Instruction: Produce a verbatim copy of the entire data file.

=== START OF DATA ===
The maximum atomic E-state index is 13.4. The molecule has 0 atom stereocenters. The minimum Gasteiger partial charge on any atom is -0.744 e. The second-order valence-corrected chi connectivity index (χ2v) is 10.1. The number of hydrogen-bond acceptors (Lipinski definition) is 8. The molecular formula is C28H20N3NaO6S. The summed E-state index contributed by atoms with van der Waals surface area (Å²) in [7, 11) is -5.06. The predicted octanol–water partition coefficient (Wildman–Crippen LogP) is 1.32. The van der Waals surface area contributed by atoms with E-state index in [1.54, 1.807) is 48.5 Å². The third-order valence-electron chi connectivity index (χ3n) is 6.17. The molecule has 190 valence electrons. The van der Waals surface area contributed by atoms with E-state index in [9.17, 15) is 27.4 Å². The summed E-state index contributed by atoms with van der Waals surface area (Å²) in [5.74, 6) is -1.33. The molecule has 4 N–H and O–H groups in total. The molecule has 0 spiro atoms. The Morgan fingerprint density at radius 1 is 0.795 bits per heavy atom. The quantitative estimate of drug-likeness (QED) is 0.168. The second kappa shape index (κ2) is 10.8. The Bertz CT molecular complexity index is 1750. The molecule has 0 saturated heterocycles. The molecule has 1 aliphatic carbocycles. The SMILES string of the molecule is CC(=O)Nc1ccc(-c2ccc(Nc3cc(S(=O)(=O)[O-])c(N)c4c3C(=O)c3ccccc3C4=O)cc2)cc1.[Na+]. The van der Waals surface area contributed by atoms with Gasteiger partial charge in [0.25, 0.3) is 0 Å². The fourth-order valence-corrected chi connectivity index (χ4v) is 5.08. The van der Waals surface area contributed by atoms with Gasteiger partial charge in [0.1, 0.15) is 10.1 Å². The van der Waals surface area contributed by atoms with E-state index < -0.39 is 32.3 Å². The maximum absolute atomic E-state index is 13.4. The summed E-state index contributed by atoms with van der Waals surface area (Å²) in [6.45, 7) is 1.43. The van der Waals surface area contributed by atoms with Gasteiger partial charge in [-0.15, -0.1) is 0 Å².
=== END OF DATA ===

The maximum atomic E-state index is 13.4. The molecule has 0 atom stereocenters. The minimum Gasteiger partial charge on any atom is -0.744 e. The second-order valence-corrected chi connectivity index (χ2v) is 10.1. The number of hydrogen-bond acceptors (Lipinski definition) is 8. The molecular formula is C28H20N3NaO6S. The summed E-state index contributed by atoms with van der Waals surface area (Å²) in [7, 11) is -5.06. The predicted octanol–water partition coefficient (Wildman–Crippen LogP) is 1.32. The van der Waals surface area contributed by atoms with E-state index in [1.54, 1.807) is 48.5 Å². The third-order valence-electron chi connectivity index (χ3n) is 6.17. The molecule has 190 valence electrons. The van der Waals surface area contributed by atoms with E-state index in [9.17, 15) is 27.4 Å². The summed E-state index contributed by atoms with van der Waals surface area (Å²) in [5.74, 6) is -1.33. The molecule has 4 N–H and O–H groups in total. The molecule has 0 spiro atoms. The Morgan fingerprint density at radius 1 is 0.795 bits per heavy atom. The quantitative estimate of drug-likeness (QED) is 0.168. The second kappa shape index (κ2) is 10.8. The Bertz CT molecular complexity index is 1750. The molecule has 0 saturated heterocycles. The molecule has 1 aliphatic carbocycles. The SMILES string of the molecule is CC(=O)Nc1ccc(-c2ccc(Nc3cc(S(=O)(=O)[O-])c(N)c4c3C(=O)c3ccccc3C4=O)cc2)cc1.[Na+]. The van der Waals surface area contributed by atoms with Gasteiger partial charge in [0.25, 0.3) is 0 Å². The fourth-order valence-corrected chi connectivity index (χ4v) is 5.08. The van der Waals surface area contributed by atoms with Gasteiger partial charge in [0.1, 0.15) is 10.1 Å². The van der Waals surface area contributed by atoms with E-state index < -0.39 is 32.3 Å². The maximum absolute atomic E-state index is 13.4. The summed E-state index contributed by atoms with van der Waals surface area (Å²) in [6.45, 7) is 1.43. The van der Waals surface area contributed by atoms with Gasteiger partial charge in [-0.15, -0.1) is 0 Å².